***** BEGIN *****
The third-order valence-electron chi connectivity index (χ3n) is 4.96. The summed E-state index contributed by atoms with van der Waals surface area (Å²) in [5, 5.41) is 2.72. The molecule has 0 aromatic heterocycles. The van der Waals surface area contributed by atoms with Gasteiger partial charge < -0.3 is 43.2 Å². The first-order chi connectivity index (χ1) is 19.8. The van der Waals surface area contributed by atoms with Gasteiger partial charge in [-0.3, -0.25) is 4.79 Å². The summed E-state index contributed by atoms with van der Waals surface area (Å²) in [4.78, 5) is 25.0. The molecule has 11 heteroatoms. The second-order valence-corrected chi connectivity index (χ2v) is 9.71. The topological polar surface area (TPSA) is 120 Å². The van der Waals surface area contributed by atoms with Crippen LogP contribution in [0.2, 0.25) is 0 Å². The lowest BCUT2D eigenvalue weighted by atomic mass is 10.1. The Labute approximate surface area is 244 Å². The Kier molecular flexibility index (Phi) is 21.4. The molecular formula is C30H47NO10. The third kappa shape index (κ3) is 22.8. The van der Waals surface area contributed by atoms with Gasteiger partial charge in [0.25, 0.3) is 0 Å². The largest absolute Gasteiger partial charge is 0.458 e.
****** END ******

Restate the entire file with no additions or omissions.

The third-order valence-electron chi connectivity index (χ3n) is 4.96. The summed E-state index contributed by atoms with van der Waals surface area (Å²) in [5, 5.41) is 2.72. The molecule has 0 aromatic heterocycles. The van der Waals surface area contributed by atoms with Gasteiger partial charge < -0.3 is 43.2 Å². The first-order chi connectivity index (χ1) is 19.8. The van der Waals surface area contributed by atoms with Gasteiger partial charge in [-0.3, -0.25) is 4.79 Å². The summed E-state index contributed by atoms with van der Waals surface area (Å²) in [4.78, 5) is 25.0. The molecule has 11 heteroatoms. The second-order valence-corrected chi connectivity index (χ2v) is 9.71. The topological polar surface area (TPSA) is 120 Å². The van der Waals surface area contributed by atoms with Crippen LogP contribution in [0.2, 0.25) is 0 Å². The lowest BCUT2D eigenvalue weighted by atomic mass is 10.1. The Labute approximate surface area is 244 Å². The Kier molecular flexibility index (Phi) is 21.4. The molecular formula is C30H47NO10. The third kappa shape index (κ3) is 22.8. The van der Waals surface area contributed by atoms with Gasteiger partial charge in [0.25, 0.3) is 0 Å². The largest absolute Gasteiger partial charge is 0.458 e.